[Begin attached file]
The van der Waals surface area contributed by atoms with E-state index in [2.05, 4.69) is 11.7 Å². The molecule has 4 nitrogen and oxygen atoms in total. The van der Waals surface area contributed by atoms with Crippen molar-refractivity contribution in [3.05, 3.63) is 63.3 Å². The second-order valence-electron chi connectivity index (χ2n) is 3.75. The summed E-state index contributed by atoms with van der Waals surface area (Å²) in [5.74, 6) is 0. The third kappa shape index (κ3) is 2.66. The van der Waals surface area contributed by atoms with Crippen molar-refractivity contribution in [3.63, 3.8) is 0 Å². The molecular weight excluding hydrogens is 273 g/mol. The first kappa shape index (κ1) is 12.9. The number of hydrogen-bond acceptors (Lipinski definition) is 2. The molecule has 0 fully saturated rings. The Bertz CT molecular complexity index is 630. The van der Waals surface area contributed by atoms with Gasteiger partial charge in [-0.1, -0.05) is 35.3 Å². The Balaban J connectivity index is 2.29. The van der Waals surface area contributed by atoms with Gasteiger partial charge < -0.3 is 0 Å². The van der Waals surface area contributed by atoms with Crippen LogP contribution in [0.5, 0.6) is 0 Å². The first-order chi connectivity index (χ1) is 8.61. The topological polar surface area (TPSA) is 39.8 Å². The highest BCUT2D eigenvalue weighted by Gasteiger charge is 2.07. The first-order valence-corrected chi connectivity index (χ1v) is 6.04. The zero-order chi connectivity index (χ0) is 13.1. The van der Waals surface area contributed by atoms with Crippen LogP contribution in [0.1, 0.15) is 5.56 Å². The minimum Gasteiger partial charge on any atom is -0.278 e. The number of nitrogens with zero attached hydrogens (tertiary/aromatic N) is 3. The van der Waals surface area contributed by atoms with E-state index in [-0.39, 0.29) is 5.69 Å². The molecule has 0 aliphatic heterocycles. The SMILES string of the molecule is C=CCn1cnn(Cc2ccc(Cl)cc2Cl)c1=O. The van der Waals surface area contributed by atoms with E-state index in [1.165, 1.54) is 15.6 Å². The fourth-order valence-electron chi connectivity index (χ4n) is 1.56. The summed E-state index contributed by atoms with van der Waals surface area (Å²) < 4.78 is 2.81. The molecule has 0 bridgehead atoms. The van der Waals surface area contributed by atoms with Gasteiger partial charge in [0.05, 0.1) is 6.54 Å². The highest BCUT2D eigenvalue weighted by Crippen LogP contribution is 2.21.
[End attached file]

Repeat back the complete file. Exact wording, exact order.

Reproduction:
The van der Waals surface area contributed by atoms with E-state index in [2.05, 4.69) is 11.7 Å². The molecule has 4 nitrogen and oxygen atoms in total. The van der Waals surface area contributed by atoms with Crippen molar-refractivity contribution in [3.05, 3.63) is 63.3 Å². The second-order valence-electron chi connectivity index (χ2n) is 3.75. The summed E-state index contributed by atoms with van der Waals surface area (Å²) in [5.74, 6) is 0. The third kappa shape index (κ3) is 2.66. The van der Waals surface area contributed by atoms with Crippen molar-refractivity contribution in [3.63, 3.8) is 0 Å². The molecular weight excluding hydrogens is 273 g/mol. The first kappa shape index (κ1) is 12.9. The number of hydrogen-bond acceptors (Lipinski definition) is 2. The molecule has 0 fully saturated rings. The Bertz CT molecular complexity index is 630. The van der Waals surface area contributed by atoms with Gasteiger partial charge in [-0.1, -0.05) is 35.3 Å². The Balaban J connectivity index is 2.29. The van der Waals surface area contributed by atoms with Gasteiger partial charge < -0.3 is 0 Å². The van der Waals surface area contributed by atoms with Crippen LogP contribution in [0.5, 0.6) is 0 Å². The first-order chi connectivity index (χ1) is 8.61. The topological polar surface area (TPSA) is 39.8 Å². The highest BCUT2D eigenvalue weighted by Gasteiger charge is 2.07. The first-order valence-corrected chi connectivity index (χ1v) is 6.04. The zero-order chi connectivity index (χ0) is 13.1. The van der Waals surface area contributed by atoms with Crippen LogP contribution in [0.1, 0.15) is 5.56 Å². The minimum Gasteiger partial charge on any atom is -0.278 e. The number of nitrogens with zero attached hydrogens (tertiary/aromatic N) is 3. The van der Waals surface area contributed by atoms with E-state index in [-0.39, 0.29) is 5.69 Å². The molecule has 0 aliphatic heterocycles. The SMILES string of the molecule is C=CCn1cnn(Cc2ccc(Cl)cc2Cl)c1=O. The van der Waals surface area contributed by atoms with E-state index in [1.165, 1.54) is 15.6 Å². The fourth-order valence-electron chi connectivity index (χ4n) is 1.56. The summed E-state index contributed by atoms with van der Waals surface area (Å²) < 4.78 is 2.81. The molecule has 0 bridgehead atoms. The van der Waals surface area contributed by atoms with Gasteiger partial charge in [0.05, 0.1) is 6.54 Å². The highest BCUT2D eigenvalue weighted by Crippen LogP contribution is 2.21.